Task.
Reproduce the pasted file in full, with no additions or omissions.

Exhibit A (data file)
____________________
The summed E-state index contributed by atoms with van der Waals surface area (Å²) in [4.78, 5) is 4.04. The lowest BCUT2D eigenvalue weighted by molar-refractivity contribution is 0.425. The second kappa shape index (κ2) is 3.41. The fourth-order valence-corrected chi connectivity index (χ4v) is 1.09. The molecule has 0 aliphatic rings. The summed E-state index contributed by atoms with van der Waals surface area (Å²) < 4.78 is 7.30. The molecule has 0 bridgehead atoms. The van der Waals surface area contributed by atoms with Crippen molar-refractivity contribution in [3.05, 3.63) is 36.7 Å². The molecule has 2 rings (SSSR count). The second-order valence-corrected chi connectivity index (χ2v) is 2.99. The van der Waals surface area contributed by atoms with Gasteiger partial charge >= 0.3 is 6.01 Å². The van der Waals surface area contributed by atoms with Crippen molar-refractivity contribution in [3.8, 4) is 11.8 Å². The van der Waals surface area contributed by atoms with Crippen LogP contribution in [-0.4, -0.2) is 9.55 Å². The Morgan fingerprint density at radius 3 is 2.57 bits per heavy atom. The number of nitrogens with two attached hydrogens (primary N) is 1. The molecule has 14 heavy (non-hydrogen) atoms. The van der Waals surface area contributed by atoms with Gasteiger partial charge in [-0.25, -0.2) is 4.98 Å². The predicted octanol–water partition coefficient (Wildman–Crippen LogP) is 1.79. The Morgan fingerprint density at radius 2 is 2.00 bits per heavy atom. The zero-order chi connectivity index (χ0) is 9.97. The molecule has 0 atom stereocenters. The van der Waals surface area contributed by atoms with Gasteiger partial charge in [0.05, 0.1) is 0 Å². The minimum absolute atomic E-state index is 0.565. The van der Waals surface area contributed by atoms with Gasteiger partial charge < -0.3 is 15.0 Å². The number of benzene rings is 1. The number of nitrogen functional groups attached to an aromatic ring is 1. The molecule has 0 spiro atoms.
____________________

The summed E-state index contributed by atoms with van der Waals surface area (Å²) in [4.78, 5) is 4.04. The lowest BCUT2D eigenvalue weighted by molar-refractivity contribution is 0.425. The second kappa shape index (κ2) is 3.41. The fourth-order valence-corrected chi connectivity index (χ4v) is 1.09. The molecule has 0 aliphatic rings. The summed E-state index contributed by atoms with van der Waals surface area (Å²) < 4.78 is 7.30. The molecule has 0 bridgehead atoms. The van der Waals surface area contributed by atoms with Crippen molar-refractivity contribution in [3.05, 3.63) is 36.7 Å². The molecule has 2 rings (SSSR count). The second-order valence-corrected chi connectivity index (χ2v) is 2.99. The van der Waals surface area contributed by atoms with Gasteiger partial charge >= 0.3 is 6.01 Å². The van der Waals surface area contributed by atoms with Crippen molar-refractivity contribution in [3.8, 4) is 11.8 Å². The van der Waals surface area contributed by atoms with Crippen LogP contribution in [-0.4, -0.2) is 9.55 Å². The Morgan fingerprint density at radius 3 is 2.57 bits per heavy atom. The number of nitrogens with two attached hydrogens (primary N) is 1. The molecule has 14 heavy (non-hydrogen) atoms. The van der Waals surface area contributed by atoms with Gasteiger partial charge in [-0.25, -0.2) is 4.98 Å². The predicted octanol–water partition coefficient (Wildman–Crippen LogP) is 1.79. The Morgan fingerprint density at radius 2 is 2.00 bits per heavy atom. The zero-order chi connectivity index (χ0) is 9.97. The molecule has 0 atom stereocenters. The van der Waals surface area contributed by atoms with Gasteiger partial charge in [0.05, 0.1) is 0 Å². The minimum absolute atomic E-state index is 0.565. The van der Waals surface area contributed by atoms with Gasteiger partial charge < -0.3 is 15.0 Å². The number of benzene rings is 1. The number of nitrogen functional groups attached to an aromatic ring is 1. The molecule has 0 spiro atoms.